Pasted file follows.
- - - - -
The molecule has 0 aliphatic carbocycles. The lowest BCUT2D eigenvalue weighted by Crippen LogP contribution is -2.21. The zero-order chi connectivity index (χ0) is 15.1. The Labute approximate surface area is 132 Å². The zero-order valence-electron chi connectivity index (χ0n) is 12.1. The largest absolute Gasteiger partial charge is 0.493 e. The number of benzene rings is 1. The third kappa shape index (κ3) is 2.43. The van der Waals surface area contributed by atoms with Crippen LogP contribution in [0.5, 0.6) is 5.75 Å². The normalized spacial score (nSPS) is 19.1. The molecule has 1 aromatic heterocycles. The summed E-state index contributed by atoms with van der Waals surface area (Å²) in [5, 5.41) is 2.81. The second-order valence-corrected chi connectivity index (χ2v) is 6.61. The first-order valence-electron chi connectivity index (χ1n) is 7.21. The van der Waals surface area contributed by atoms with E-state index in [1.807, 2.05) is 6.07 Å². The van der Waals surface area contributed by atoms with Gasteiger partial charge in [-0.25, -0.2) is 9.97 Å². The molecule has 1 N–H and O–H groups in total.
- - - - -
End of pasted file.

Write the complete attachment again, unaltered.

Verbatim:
The molecule has 0 aliphatic carbocycles. The lowest BCUT2D eigenvalue weighted by Crippen LogP contribution is -2.21. The zero-order chi connectivity index (χ0) is 15.1. The Labute approximate surface area is 132 Å². The zero-order valence-electron chi connectivity index (χ0n) is 12.1. The largest absolute Gasteiger partial charge is 0.493 e. The number of benzene rings is 1. The third kappa shape index (κ3) is 2.43. The van der Waals surface area contributed by atoms with Crippen LogP contribution in [0.5, 0.6) is 5.75 Å². The normalized spacial score (nSPS) is 19.1. The molecule has 1 aromatic heterocycles. The summed E-state index contributed by atoms with van der Waals surface area (Å²) in [5, 5.41) is 2.81. The second-order valence-corrected chi connectivity index (χ2v) is 6.61. The first-order valence-electron chi connectivity index (χ1n) is 7.21. The van der Waals surface area contributed by atoms with E-state index in [1.807, 2.05) is 6.07 Å². The van der Waals surface area contributed by atoms with Gasteiger partial charge in [-0.25, -0.2) is 9.97 Å². The molecule has 1 N–H and O–H groups in total.